Regular readers of my articles over the last five years will know that I have always favoured the use of containers in my seaside garden.

I’ve probably got over 100 that I use on a regular basis now, many with large established plants in too. One of the largest containers houses a camellia which I’ve had for over 30 years, having brought it with me from my previous garden in London.

With planters this size it’s really important to have a good trolley of some sort to help you move them around.

The older you get, the more important it becomes, something I am fast realising, approaching 70.

The Argus: Geoff at DriftwoodGeoff at Driftwood

This time last year I had over double that number but age has forced me to rethink slightly, in order to make it easier to garden.

The most important thing to remember is that containers dry out much quicker than the earth does.

This does not mean avoid drainage for water retention, as this can be the single most important factor in whether the plants live or die.

Something to be borne in mind is to install a self-watering system that you can use to water during the summer, even acquire a small battery operated timer to water when you are away.

They are not too expensive and very easy to set up.

Using a digital moisture tester allows you to check which pots actually need watering so sometimes watering by hand can be more beneficial.

Most of my containers though are much smaller than the camellia and watering can be a problem when the weather is really hot, as they do dry out.

I’ve got quite an eclectic mix around the garden. Attached to the back porch is a lovely orange boat window box which looks good at the moment, planted with geraniums and gazanias.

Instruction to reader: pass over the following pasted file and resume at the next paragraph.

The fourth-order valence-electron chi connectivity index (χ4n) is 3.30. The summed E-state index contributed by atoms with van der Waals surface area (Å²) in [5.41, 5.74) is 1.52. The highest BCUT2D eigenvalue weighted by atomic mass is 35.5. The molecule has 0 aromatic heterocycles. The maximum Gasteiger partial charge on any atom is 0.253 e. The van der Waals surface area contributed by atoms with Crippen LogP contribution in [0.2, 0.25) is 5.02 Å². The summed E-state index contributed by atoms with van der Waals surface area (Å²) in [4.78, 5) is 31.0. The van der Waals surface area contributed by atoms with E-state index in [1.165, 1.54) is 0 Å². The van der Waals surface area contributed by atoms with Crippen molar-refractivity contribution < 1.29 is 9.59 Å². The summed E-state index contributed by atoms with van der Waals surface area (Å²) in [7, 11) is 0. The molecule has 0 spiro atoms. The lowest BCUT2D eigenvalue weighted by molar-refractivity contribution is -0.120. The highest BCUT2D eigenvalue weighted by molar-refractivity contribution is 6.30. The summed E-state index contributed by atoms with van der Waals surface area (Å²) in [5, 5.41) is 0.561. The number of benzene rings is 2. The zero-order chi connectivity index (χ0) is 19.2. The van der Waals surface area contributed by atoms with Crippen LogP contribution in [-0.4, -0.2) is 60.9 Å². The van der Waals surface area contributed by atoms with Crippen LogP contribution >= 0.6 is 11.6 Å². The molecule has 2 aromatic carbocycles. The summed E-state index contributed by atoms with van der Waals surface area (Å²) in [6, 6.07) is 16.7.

The Argus: Wire trough and boat plantersWire trough and boat planters

Beneath, I have two wire troughs on stands, also planted with brightly coloured geraniums.

The first thing I do each spring is to organise both the empty and part-filled containers around the garden.

I try and relocate them every season, so that visitors can appreciate a different feel to the plot, if they’ve seen it before. This is where containers come into their own.

With an exposed seaside garden, it also allows me to move shrubs that need some protection from the harsh winter winds into shelter for the winter months.

Once they have all been allocated their spot for the season I can then set about planting them up, always a big job, but much fun too.

I tend not to go for a theme or a set scheme.

By positioning the pots first you can see how much sun hits them daily which will help with decision making on which plants to put where.

I buy all my annuals from a local nursery at trade prices and buy whatever they have available at the start of May.

I do however jot down what sort of plants I want in terms of sun/shade, large/small.

Once home, I just decide how I’m going to plant them as I go. In order to make things a little easier this year, I opted primarily use geraniums, as they are more drought tolerant than the usual range of annuals I’ve used in the past.

I have some in a vintage metal trough that was a wedding present to my parents, back in the 1940s.

The Argus: Geraniums in vintage troughGeraniums in vintage trough

When planting, one thing to be very careful of is removing the plants from the plastic trays or single pots, taking great care not to damage the roots.

Plant it at the same depth it was in the pot or tray to ensure growing success.

I have quite a few wall pots too, which are great for displaying the many trailing fuchsia plants I have acquired over the years.

Don’t forget to keep your plant tags.

I wash mine and store them in one of those concertina cardboard files.

They will tell you how big your plant will get, how much light, water and food it needs and how much care is required.

The tag will also tell you if your plant is annual or perennial and if it’s a perennial, what zones it will survive in.

So, if like me, you begin as a novice, it’s always useful to be able to refer back to.

Oh, and probably the most important thing to remember with containers... don’t forget to feed them, religiously, throughout the summer season too.

You can read more about my garden in Seaford at or go and visit.

It is open by arrangement, now extended to August 31, with money raised going to Macmillan Cancer Support for which I have raised over £100,000 in recent years.